MUMBAI (Commodity Online): Platinum and palladium prices have witnessed a big surge in the recent past following the increased demand from auto sector in China and India.

But this surge has hit the auto makers in India in a big way. Due to increased competition in Indian market car makers in India have been witnessing a price war. At that time the steel prices soared and along with that platinum and palladium prices also shot up.

For car makers who have been reeling under successive jumps in steel prices, this will be a double whammy. Platinum and palladium are used in catalytic converters which reduce harmful emissions from automobiles.

Maruti Suzuki, General Motors India, Toyota Kirloskar Motors, Mahindra & Mahindra and other auto companies are keeping a close watch on the palladium and platinum prices.

Incidentally, most auto companies factored in the metal prices when they went for an increase in car prices on April 1, 2010 while implementing the Euro IV emission norms.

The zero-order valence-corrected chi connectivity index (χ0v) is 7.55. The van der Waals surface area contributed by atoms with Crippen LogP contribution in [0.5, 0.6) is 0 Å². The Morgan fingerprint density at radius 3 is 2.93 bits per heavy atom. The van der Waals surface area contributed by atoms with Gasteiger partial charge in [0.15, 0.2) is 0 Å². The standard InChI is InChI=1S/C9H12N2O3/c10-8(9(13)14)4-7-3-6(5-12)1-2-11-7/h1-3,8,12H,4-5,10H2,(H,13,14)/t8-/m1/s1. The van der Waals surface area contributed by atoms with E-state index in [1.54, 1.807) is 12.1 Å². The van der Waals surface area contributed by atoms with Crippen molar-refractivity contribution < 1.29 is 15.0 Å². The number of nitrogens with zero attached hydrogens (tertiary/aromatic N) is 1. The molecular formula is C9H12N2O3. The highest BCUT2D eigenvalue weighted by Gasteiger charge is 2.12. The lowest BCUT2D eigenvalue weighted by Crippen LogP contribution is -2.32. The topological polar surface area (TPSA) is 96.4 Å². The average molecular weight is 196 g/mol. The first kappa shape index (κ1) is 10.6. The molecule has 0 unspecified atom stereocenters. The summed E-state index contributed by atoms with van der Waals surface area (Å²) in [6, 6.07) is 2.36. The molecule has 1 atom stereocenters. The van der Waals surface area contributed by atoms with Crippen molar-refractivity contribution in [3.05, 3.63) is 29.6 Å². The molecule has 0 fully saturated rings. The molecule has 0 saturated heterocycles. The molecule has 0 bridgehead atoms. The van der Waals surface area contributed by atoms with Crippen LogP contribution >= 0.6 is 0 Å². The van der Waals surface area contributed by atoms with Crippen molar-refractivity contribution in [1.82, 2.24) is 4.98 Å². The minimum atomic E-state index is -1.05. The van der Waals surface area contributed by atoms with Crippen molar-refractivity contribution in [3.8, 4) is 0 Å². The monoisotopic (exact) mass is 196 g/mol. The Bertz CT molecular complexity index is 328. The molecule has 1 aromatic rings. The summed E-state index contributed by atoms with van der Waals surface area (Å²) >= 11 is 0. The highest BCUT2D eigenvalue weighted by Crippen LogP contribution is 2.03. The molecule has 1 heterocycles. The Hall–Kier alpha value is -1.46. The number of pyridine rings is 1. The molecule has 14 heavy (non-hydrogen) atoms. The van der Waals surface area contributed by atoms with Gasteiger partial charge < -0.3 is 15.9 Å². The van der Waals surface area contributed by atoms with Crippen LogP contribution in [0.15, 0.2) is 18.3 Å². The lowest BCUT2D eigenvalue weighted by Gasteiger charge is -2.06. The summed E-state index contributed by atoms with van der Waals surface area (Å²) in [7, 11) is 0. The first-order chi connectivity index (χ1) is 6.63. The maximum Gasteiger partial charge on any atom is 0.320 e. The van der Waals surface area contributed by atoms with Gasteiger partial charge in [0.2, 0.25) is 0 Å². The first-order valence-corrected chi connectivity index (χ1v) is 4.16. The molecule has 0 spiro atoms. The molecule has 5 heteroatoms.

Catalytic converters will play a crucial role as India moves towards stricter emission norms. Car makers are aware that palladium and platinum prices are slowly inching upwards.

The prices of these metals have gone up by 35% during the last one year and the increase definitely impacts the cost of production.

Palladium has risen 35% since the start of this year and is approaching the peak of $590 an ounce that it had hit in March 2008. Similarly, the price of platinum, which had tumbled to as low as $700 per ounce on October 24, 2008, has crossed the $1700 per ounce mark.

The prices may shoot up further as automobile sales in India as well as China are surging ahead. With India becoming conscious about cutting down vehicle emissions, the demand for catalytic converters with palladium and platinum will increase further. It is likely that prices of catalytic converters, which may go up in coming months, will put pressure on the margins of auto companies.

Incidentally, the Indian auto industry continued its growth momentum of 2009 into April 2010 as well, with passenger car sales registering their highest growth in a decade.

The cost increase or decrease for platinum or palladium is a transparent legal mechanism and therefore there is no possibility for negotiations and it is directly passed on to OEMs from suppliers since suppliers can't do anything.